Understanding Wire Rope Lubricants: Grease or Wax?

Connor Kristensen

Did you know the majority of secondary dressing lubricants are greases but the majority of primary build lubricants are wax… why is that???

Let’s take a look at the performance characteristics, discuss the differences with the two technologies, and the reasons why rope manufacturers may choose to coat with a grease or a wax.

As mentioned in our – ‘Wire rope lubricant selection’ blog we can consider the performance of a rope lubricant in terms of core functionality (corrosion, wear protection, EP performance, heat protection, etc…), secondary features such as, environmental performance, water wash-off, fling-off, UV Resistance and tertiary features like application.

 Core functionality:

  • Wear & Abrasion – every time your rope operates it experiences wire-to-wire contact and given the high operating hours; bend cycle fatigue is a common cause of rope failure. Greases typically have a much lower coefficient of friction than waxes and better lubricity to fundamentally protect against metal-to-metal contact. Using a grease at the build stage, or thoroughly applied as a secondary lubricant, gives the best opportunity for prolonging rope life through reduced metal-to-metal contact. Likewise, wire rope is frequently subjected to forces from other metal parts, (pullies, sheaves, drums, neighbouring rope lengths, etc…), and repeat failures in the same sections can be common. Again, the greater lubricity from grease, over wax, helps alleviate problem spots by limiting metal-to-metal contact and protecting ropes for longer. (Further analysis on any rope failure can help to identify underlying problems and allow for correct measures to be implemented).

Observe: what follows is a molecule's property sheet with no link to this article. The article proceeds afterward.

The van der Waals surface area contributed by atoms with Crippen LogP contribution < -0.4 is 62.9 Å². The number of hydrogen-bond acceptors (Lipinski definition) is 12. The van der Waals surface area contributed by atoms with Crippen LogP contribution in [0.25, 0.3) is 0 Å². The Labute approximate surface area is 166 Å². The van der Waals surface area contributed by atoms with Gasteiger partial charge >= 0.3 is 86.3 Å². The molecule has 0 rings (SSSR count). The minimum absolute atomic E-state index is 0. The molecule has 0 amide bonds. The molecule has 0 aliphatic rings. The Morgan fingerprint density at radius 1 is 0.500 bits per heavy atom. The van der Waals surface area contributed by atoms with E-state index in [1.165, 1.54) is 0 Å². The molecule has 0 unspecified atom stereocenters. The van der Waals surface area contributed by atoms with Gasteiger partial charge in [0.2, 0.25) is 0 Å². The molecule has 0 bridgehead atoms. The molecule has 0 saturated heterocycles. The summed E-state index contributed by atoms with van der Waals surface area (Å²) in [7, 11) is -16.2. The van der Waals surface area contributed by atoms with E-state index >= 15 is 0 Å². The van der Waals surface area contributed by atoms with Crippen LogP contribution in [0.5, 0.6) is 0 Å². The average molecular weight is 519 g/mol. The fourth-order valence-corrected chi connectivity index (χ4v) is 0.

• Shock loading – Many ropes are utilised in lift and transfer operations and despite good operational skills and crane design features, ropes remain exposed to a degree of shock loading. In addition, if time is short and ropes operating under load are moving at a quicker pace, shock loading can increase and the life of a rope can shorten. With the addition of additives, greases can offer better extreme pressure (EP) protection and present it uniformly, mitigating the impact of shock loading across every section of your rope.